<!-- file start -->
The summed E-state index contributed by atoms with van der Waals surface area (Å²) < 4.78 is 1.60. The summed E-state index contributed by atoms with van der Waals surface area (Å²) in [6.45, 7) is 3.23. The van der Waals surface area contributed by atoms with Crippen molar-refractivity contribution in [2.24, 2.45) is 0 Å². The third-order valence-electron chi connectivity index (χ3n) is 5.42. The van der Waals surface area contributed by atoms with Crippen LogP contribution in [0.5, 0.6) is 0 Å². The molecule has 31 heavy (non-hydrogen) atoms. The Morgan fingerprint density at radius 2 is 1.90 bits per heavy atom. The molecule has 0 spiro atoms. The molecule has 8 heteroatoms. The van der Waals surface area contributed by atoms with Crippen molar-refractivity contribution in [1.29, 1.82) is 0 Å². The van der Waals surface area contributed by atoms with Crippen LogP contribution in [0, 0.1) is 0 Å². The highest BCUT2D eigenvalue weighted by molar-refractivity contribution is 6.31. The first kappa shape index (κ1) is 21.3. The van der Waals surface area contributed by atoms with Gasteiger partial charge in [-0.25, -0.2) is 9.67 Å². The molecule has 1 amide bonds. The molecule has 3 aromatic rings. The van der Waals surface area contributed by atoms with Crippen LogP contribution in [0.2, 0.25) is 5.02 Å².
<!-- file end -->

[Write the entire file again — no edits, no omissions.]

The summed E-state index contributed by atoms with van der Waals surface area (Å²) < 4.78 is 1.60. The summed E-state index contributed by atoms with van der Waals surface area (Å²) in [6.45, 7) is 3.23. The van der Waals surface area contributed by atoms with Crippen molar-refractivity contribution in [2.24, 2.45) is 0 Å². The third-order valence-electron chi connectivity index (χ3n) is 5.42. The van der Waals surface area contributed by atoms with Crippen LogP contribution in [0.5, 0.6) is 0 Å². The molecule has 31 heavy (non-hydrogen) atoms. The Morgan fingerprint density at radius 2 is 1.90 bits per heavy atom. The molecule has 0 spiro atoms. The molecule has 8 heteroatoms. The van der Waals surface area contributed by atoms with Crippen molar-refractivity contribution in [1.29, 1.82) is 0 Å². The van der Waals surface area contributed by atoms with Crippen LogP contribution in [0, 0.1) is 0 Å². The highest BCUT2D eigenvalue weighted by molar-refractivity contribution is 6.31. The first kappa shape index (κ1) is 21.3. The van der Waals surface area contributed by atoms with Gasteiger partial charge in [-0.25, -0.2) is 9.67 Å². The molecule has 1 amide bonds. The molecule has 3 aromatic rings. The van der Waals surface area contributed by atoms with Crippen LogP contribution in [0.2, 0.25) is 5.02 Å².